Pihero From France, joined Jan 2005, 3843 posts, RR: 73 Reply 14, posted (3 years 3 days 4 hours ago) and read 3409 times:
Quoting SchorschNG (Reply 12): A more complex high lift system could achieve a CL of 2.4. Of course with a weight penalty.
Additionally we increase the wing area by 20%.
We assume a 4t increase in gross weight.
Our new approach speed: 105 KIAS.
Careful ! You're coming awfully close to Vmca...!...even on a JT-8D
Wingscrubber From UK - England, joined Sep 2001, 843 posts, RR: 0 Reply 16, posted (3 years 1 day 20 hours ago) and read 3190 times:
I'm an engineer... If I were faced with STOL as a primary requirement for an airliner with no cost constraints I would implement variable sweep, variable camber wings with fully blown flaps, then give it a huge pair of engines.
Pihero From France, joined Jan 2005, 3843 posts, RR: 73 Reply 17, posted (3 years 1 day 6 hours ago) and read 3117 times:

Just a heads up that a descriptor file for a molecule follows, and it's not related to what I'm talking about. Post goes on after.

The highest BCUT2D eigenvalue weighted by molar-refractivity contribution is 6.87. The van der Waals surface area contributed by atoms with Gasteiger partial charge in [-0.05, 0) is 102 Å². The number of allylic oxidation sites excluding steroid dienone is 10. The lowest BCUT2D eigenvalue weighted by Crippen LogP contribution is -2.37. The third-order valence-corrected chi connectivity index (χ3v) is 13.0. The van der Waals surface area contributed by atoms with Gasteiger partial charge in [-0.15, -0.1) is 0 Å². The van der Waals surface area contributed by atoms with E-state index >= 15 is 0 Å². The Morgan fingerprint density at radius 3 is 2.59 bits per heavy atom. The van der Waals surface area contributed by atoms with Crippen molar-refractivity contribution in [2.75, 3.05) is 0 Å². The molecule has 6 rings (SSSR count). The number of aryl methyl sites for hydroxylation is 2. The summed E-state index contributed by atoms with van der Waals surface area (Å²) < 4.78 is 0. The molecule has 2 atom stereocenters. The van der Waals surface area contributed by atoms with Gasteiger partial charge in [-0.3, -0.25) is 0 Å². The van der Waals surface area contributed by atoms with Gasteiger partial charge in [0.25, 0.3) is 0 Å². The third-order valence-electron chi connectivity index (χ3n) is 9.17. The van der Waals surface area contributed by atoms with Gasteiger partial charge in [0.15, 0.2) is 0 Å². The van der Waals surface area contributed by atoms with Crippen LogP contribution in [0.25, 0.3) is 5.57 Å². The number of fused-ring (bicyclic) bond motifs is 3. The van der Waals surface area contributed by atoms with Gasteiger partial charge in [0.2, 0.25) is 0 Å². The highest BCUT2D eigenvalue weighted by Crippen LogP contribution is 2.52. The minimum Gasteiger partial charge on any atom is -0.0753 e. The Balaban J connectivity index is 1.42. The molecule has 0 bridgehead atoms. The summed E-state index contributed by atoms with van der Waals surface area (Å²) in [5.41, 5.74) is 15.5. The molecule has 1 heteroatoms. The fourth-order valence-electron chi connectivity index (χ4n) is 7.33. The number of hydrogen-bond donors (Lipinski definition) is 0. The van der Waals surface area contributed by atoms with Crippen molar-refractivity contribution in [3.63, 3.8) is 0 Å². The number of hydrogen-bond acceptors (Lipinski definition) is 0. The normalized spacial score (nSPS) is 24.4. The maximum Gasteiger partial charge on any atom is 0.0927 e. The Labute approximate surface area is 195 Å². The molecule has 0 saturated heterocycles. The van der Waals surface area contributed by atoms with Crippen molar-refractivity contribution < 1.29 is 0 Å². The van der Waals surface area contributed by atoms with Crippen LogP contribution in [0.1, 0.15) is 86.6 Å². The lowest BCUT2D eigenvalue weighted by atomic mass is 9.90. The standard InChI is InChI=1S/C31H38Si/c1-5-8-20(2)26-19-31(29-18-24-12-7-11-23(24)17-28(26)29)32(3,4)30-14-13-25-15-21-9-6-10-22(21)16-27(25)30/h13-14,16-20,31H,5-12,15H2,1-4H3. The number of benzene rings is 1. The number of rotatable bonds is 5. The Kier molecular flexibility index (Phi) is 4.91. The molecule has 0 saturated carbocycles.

Quoting Wingscrubber (Reply 16): I would implement variable sweep, variable camber wings with fully blown flaps, then give it a huge pair of engines.
Bold, bold and brutal !
And very expensive, too !
We're only talking civilian airliners, here, and IMHO, the future will be about ecology, sustainable development and a lot fewer nuisances from airliners.
Everything above translates into 1) new engines with higher by-pass ratios and lower pressure, 2) slower cruise, I reckon in the region of .70 to .72 M at higher altitudes... and the resulting solutions will be about very high aspect ratio wings, with some morphing qualities, with a lot less sweep angle...there are somewhere in the WWW. pictures of projects from both main manufacturers along those lines.
The weight penalties for the variable sweep airplane are well known and totally impractical for a civilian airline economy.
Ditto for the blown flap solution, noit counting the lost efficiency - hence SFC - for the engine.
A noce dream, though.
BUt, as you said, with no constraint....